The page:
Joseph W. Goodman received the A.B. Degree in Engineering and Applied Physics from Harvard University in 1958, and the M.S. and Ph.D. degrees in Electrical Engineering from Stanford University in 1960 and 1963, respectively.

From 1958 through 1962, he was a Research Assistant in the Stanford Electronics Laboratories. During 1962 and 1963, he was a post-doctoral Fellow at the Norwegian Defense Research Establishment, under the auspices of the Royal Norwegian Society for Scientific and Industrial Research. He returned to Stanford in 1963 as a Research Associate, a position he held until 1967. In 1967 he was appointed Assistant Professor of Electrical Engineering at Stanford. He was promoted to Associate Professor in 1969 and to Professor in 1972. In 1988 he was appointed Chairman of the Department of Electrical Engineering and named the William E. Ayer Professor of Electrical Engineering. In 1996 he stepped down as Chairman and assumed the position Senior Associate Dean for Faculty and Academic Affairs in the School of Engineering. For the duration of the Summer of 2000, he assumed the position of Acting Dean of Engineering. Prof. Goodman assumed Emeritus status on December 31, 2000.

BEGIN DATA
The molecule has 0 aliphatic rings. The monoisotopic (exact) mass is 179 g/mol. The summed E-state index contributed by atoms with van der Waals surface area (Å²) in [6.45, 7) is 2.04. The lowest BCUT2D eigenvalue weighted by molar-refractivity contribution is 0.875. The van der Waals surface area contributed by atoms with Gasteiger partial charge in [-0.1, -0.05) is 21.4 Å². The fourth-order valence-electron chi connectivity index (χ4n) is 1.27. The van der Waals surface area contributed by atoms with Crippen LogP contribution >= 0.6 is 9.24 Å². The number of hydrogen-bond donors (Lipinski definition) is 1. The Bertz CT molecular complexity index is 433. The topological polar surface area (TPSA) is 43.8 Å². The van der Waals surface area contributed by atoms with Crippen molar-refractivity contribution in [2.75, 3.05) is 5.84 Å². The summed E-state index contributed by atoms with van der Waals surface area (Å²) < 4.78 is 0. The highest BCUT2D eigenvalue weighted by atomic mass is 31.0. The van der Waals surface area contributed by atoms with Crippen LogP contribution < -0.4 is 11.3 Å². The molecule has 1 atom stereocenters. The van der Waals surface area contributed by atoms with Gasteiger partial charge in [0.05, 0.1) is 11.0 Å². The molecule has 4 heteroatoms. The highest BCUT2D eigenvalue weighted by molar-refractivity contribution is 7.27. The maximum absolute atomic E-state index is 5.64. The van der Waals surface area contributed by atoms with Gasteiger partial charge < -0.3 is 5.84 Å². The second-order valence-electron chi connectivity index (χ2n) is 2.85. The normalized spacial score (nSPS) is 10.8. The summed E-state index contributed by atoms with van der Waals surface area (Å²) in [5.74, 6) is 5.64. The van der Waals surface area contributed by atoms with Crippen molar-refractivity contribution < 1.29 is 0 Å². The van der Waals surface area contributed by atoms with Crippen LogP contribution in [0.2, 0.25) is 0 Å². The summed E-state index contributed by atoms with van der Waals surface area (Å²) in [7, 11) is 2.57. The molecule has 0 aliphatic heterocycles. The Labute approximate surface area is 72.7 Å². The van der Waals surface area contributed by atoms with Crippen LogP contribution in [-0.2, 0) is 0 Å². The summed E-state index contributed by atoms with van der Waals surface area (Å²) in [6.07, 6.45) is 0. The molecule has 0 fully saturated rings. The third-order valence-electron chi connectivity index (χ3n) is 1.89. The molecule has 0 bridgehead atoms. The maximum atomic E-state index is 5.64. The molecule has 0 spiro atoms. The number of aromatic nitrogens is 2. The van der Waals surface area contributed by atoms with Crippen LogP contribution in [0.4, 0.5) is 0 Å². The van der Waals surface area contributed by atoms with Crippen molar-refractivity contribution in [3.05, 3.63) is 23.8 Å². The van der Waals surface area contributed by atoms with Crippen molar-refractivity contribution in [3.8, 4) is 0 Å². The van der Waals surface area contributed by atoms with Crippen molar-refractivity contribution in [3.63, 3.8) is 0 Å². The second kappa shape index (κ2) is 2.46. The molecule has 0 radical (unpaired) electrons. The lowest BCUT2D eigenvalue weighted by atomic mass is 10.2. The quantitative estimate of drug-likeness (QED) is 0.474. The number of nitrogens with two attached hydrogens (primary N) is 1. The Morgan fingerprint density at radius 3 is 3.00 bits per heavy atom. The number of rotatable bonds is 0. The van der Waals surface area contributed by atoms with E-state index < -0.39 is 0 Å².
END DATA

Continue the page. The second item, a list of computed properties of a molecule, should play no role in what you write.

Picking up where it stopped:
During the academic year 1973-1974 he was a Visiting Professor at the Institut d’Optique, Orsay, France. In the summer of 1984 he was the William Girling Watson Traveling Scholar at Sydney University, Sydney, Australia.

Dr. Goodman has held a number of positions of responsibility in the optics community. For the Optical Society of America , he has served as a Traveling Lecturer, as Vice Chairman and Chairman of the Technical Group on Information Processing, as a member of the Technical Council, as a member and Chairman of the Fellows Committee, and as a member of the Ives Award Committee. He was elected a Director-at-Large of the OSA for the years 1972-1974; he also served on the Board of Directors ex-officio while he was Chairman of the Publications Committee, and while he was Editor of the Journal of the Optical Society of America (1978-1983). He was elected Vice President of the OSA for 1990, served as President Elect in 1991, President in 1992, and Past President in 1993.   He was appointed to a 3 year term on the Nominating Committee in 2004. 

For the Society of Photo-Optical Instrumentation Engineers (SPIE), he was elected to the Board of Governors for the years 1980-1982, and has served as a member and Chairman of the Awards Committee, as a member of the Nominating Committee, and as a member of the Technical Council. He also served a second term as a Governor of the society for the years 1988-1990.  He is currently a member of the Fellows Committee.

For the Institute of Electrical and Electronics Engineers , he chaired an ad hoc Committee on Optical and Electro-Optical Systems in 1969, has served on the Editorial Board of the Proceedings of the I.E.E.E. for the years 1979 and 1980, and was a member of the Education Medal Committee for 1987-1989.  In 2003 he was appointed for a 3 year term as a member of the Simon Ramo Medal Committee.


For the National Academy of Engineering he currently serves on the Charles Stark Draper Prize Committee, which recommends the recipient of the Academy’s highest award to the Board of Governors.